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Social Security Disability benefits should hang around until 2052

On Behalf of | May 14, 2019 | Social Security Disability Benefits |

An annual report published by the trustees of the Social Security and Medicare programs on April 22 brought about good news. It stated that the Social Security’s Disability Insurance Trust Fund has suddenly become healthier.

According to trustees’ 2015 annual report, the Social Security Administration (SSA) should have lost their ability to pay benefits in full by the following year. This inability to pay didn’t happen though. It’s not expected to happen for a long time either.

The latest forecast made by the trustees for the Social Security’s Disability Insurance Trust Fund is that they’ll be able to cover their obligations in full up until 2052.

Analysts point to many factors as reasons for why the fund’s health has improved.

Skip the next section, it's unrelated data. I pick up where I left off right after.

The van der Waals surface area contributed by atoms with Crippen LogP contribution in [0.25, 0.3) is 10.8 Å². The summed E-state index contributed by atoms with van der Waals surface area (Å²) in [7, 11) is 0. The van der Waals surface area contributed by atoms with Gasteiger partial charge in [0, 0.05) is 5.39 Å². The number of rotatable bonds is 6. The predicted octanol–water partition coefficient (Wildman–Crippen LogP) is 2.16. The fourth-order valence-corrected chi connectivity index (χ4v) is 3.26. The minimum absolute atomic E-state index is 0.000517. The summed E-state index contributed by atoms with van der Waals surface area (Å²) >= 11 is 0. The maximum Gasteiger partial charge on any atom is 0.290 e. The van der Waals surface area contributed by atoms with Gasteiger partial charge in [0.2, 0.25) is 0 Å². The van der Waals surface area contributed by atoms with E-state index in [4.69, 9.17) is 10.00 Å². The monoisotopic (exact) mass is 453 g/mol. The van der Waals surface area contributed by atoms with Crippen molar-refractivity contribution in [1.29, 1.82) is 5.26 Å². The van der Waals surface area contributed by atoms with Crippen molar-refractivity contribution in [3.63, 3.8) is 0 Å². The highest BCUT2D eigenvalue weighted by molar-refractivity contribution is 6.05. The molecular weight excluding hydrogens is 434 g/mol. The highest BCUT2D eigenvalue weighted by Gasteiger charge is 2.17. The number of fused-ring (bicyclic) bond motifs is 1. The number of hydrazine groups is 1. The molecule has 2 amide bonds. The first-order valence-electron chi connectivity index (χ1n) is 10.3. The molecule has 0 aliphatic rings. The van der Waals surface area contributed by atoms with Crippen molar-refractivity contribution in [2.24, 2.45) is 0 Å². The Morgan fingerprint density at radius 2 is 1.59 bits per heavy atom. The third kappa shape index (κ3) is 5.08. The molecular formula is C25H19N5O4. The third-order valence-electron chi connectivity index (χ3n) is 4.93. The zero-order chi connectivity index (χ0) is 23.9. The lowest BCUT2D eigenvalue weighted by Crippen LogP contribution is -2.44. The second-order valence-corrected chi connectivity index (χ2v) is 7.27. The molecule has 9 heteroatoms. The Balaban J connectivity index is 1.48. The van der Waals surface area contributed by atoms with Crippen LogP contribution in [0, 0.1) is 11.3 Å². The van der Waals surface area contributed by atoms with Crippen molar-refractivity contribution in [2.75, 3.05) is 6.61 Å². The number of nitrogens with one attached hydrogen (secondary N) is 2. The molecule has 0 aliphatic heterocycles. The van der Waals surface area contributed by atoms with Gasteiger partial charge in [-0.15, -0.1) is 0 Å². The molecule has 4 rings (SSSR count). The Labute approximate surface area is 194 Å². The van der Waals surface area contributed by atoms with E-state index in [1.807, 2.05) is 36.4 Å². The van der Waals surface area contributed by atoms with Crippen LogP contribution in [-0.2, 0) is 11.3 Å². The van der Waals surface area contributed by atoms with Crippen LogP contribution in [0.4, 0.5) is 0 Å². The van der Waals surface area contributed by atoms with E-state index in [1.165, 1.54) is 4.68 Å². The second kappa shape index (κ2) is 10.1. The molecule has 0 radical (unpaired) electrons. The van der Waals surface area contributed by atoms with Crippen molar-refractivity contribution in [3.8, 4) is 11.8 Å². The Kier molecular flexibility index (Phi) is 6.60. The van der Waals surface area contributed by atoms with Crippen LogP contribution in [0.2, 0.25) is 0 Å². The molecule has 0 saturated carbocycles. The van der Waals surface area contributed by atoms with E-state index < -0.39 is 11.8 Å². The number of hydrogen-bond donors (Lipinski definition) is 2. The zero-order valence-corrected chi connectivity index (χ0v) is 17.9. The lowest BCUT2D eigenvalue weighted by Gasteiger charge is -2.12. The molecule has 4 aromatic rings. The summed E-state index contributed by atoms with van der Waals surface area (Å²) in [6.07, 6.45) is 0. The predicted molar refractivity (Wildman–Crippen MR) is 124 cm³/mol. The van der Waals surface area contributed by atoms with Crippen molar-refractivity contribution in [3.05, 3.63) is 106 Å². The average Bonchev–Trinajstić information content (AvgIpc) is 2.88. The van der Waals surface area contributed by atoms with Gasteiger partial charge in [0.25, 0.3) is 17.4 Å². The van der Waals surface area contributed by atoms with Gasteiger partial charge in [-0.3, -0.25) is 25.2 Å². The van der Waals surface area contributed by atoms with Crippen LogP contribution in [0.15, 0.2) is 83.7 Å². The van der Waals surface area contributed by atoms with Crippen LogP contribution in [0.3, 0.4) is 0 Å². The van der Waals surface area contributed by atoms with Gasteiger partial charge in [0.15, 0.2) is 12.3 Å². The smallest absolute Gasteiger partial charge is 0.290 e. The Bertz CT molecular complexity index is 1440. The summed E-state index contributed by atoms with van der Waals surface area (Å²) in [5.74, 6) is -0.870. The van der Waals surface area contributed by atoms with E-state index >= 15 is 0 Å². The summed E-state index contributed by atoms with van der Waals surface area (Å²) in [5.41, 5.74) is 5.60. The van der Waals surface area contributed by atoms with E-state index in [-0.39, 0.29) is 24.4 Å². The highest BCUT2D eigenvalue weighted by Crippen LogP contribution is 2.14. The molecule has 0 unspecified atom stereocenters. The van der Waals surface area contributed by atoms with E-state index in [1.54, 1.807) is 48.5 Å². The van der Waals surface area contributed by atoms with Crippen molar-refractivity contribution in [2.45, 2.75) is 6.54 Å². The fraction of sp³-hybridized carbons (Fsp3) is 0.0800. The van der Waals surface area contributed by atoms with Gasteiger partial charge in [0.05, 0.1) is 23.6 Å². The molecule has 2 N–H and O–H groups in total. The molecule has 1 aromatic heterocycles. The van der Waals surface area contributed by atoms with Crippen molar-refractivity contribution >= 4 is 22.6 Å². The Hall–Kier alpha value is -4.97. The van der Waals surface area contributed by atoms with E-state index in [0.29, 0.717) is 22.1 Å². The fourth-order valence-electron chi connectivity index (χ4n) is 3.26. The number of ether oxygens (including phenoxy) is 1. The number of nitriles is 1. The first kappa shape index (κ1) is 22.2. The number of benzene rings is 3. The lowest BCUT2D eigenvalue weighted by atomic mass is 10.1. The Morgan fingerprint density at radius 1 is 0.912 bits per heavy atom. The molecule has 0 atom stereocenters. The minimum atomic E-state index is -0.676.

The passing of the Patient Protection and Affordable Care Act, a program which many colloquially refer to as Obamacare, made it possible for those poorest workers to receive health care. This resulted in less of them feeling the need to try and qualify for disability.

Judges responsible for making decisions regarding the awarding of disability benefits were also retrained.

Both of these resulted in a reduction in applications being submitted and fewer approvals for benefits being made.

An additional strategy for reducing social program spending being peddled by some analysts involves physically impaired workers being incentivized financially for continuing to remain in the workforce. Employers would be given monetary rewards for finding innovative ways to get those with disabilities back to work as well.

There are certain requirements that you must meet to qualify to receive Social Security Disability (SSD) benefits. You must meet the plan’s definition of disability and have contributed to the program for a specified amount of time. If you’re unsure if you meet program requirements, then an attorney here in Whittier can help you understand if you’re eligible.